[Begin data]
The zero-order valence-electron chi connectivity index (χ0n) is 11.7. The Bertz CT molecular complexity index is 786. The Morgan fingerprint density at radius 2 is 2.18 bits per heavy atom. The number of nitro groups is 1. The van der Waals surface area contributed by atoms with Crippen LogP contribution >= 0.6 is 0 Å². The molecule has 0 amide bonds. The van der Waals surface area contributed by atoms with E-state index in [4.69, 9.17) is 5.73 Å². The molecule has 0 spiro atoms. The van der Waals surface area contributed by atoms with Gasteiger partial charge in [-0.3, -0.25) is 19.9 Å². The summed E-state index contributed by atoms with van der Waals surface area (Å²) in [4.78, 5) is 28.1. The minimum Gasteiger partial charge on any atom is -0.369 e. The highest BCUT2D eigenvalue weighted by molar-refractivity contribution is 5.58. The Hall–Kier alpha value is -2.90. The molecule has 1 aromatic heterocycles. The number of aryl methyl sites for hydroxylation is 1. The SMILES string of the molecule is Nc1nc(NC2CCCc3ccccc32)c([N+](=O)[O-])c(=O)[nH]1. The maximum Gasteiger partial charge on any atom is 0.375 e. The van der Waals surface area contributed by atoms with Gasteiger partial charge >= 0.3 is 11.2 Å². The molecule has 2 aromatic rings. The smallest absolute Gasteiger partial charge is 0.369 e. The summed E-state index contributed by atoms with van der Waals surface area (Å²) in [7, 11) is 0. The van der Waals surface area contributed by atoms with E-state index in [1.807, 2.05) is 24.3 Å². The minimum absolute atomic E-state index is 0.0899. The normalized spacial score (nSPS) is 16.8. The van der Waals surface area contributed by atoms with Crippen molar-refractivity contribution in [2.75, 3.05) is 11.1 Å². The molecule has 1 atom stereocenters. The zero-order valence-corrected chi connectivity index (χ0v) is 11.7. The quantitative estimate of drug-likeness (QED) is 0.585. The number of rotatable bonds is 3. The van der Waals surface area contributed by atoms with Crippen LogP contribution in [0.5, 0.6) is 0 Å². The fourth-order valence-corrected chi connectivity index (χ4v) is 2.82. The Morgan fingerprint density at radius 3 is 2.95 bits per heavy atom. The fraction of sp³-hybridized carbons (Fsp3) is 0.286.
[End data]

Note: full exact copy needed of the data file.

The zero-order valence-electron chi connectivity index (χ0n) is 11.7. The Bertz CT molecular complexity index is 786. The Morgan fingerprint density at radius 2 is 2.18 bits per heavy atom. The number of nitro groups is 1. The van der Waals surface area contributed by atoms with Crippen LogP contribution >= 0.6 is 0 Å². The molecule has 0 amide bonds. The van der Waals surface area contributed by atoms with E-state index in [4.69, 9.17) is 5.73 Å². The molecule has 0 spiro atoms. The van der Waals surface area contributed by atoms with Gasteiger partial charge in [-0.3, -0.25) is 19.9 Å². The summed E-state index contributed by atoms with van der Waals surface area (Å²) in [4.78, 5) is 28.1. The minimum Gasteiger partial charge on any atom is -0.369 e. The highest BCUT2D eigenvalue weighted by molar-refractivity contribution is 5.58. The Hall–Kier alpha value is -2.90. The molecule has 1 aromatic heterocycles. The number of aryl methyl sites for hydroxylation is 1. The SMILES string of the molecule is Nc1nc(NC2CCCc3ccccc32)c([N+](=O)[O-])c(=O)[nH]1. The maximum Gasteiger partial charge on any atom is 0.375 e. The van der Waals surface area contributed by atoms with Gasteiger partial charge >= 0.3 is 11.2 Å². The molecule has 2 aromatic rings. The smallest absolute Gasteiger partial charge is 0.369 e. The summed E-state index contributed by atoms with van der Waals surface area (Å²) in [7, 11) is 0. The van der Waals surface area contributed by atoms with E-state index in [1.807, 2.05) is 24.3 Å². The minimum absolute atomic E-state index is 0.0899. The normalized spacial score (nSPS) is 16.8. The van der Waals surface area contributed by atoms with Crippen molar-refractivity contribution in [2.75, 3.05) is 11.1 Å². The molecule has 1 atom stereocenters. The zero-order valence-corrected chi connectivity index (χ0v) is 11.7. The quantitative estimate of drug-likeness (QED) is 0.585. The number of rotatable bonds is 3. The van der Waals surface area contributed by atoms with Crippen LogP contribution in [0.5, 0.6) is 0 Å². The fourth-order valence-corrected chi connectivity index (χ4v) is 2.82. The Morgan fingerprint density at radius 3 is 2.95 bits per heavy atom. The fraction of sp³-hybridized carbons (Fsp3) is 0.286.